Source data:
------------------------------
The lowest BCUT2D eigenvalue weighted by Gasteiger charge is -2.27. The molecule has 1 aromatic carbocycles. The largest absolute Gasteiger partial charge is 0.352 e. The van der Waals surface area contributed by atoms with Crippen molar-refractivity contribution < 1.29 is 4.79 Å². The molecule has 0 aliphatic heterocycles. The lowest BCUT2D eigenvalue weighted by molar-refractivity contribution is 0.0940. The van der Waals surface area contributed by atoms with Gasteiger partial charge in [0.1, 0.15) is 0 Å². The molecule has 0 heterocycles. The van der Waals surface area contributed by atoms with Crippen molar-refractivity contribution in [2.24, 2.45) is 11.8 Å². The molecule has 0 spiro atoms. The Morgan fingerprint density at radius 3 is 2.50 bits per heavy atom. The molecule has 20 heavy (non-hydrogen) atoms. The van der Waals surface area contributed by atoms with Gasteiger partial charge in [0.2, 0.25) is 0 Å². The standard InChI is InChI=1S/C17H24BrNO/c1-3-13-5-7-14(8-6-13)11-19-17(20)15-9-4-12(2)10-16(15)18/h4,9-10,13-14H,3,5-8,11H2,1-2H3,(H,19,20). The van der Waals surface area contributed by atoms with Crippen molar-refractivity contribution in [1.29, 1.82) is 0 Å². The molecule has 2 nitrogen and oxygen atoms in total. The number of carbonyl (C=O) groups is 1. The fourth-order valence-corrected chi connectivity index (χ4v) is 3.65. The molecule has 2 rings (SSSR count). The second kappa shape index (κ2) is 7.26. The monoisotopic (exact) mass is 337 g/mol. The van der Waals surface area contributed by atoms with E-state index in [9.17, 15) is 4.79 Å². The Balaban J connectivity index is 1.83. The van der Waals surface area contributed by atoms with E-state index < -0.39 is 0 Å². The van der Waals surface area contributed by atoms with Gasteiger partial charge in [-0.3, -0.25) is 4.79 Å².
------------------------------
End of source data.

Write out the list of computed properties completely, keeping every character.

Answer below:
The lowest BCUT2D eigenvalue weighted by Gasteiger charge is -2.27. The molecule has 1 aromatic carbocycles. The largest absolute Gasteiger partial charge is 0.352 e. The van der Waals surface area contributed by atoms with Crippen molar-refractivity contribution < 1.29 is 4.79 Å². The molecule has 0 aliphatic heterocycles. The lowest BCUT2D eigenvalue weighted by molar-refractivity contribution is 0.0940. The van der Waals surface area contributed by atoms with Gasteiger partial charge in [0.1, 0.15) is 0 Å². The molecule has 0 heterocycles. The van der Waals surface area contributed by atoms with Crippen molar-refractivity contribution in [2.24, 2.45) is 11.8 Å². The molecule has 0 spiro atoms. The Morgan fingerprint density at radius 3 is 2.50 bits per heavy atom. The molecule has 20 heavy (non-hydrogen) atoms. The van der Waals surface area contributed by atoms with Gasteiger partial charge in [0.2, 0.25) is 0 Å². The standard InChI is InChI=1S/C17H24BrNO/c1-3-13-5-7-14(8-6-13)11-19-17(20)15-9-4-12(2)10-16(15)18/h4,9-10,13-14H,3,5-8,11H2,1-2H3,(H,19,20). The van der Waals surface area contributed by atoms with Crippen molar-refractivity contribution in [1.29, 1.82) is 0 Å². The molecule has 2 nitrogen and oxygen atoms in total. The number of carbonyl (C=O) groups is 1. The fourth-order valence-corrected chi connectivity index (χ4v) is 3.65. The molecule has 2 rings (SSSR count). The second kappa shape index (κ2) is 7.26. The monoisotopic (exact) mass is 337 g/mol. The van der Waals surface area contributed by atoms with E-state index in [9.17, 15) is 4.79 Å². The Balaban J connectivity index is 1.83. The van der Waals surface area contributed by atoms with E-state index < -0.39 is 0 Å². The van der Waals surface area contributed by atoms with Gasteiger partial charge in [-0.3, -0.25) is 4.79 Å².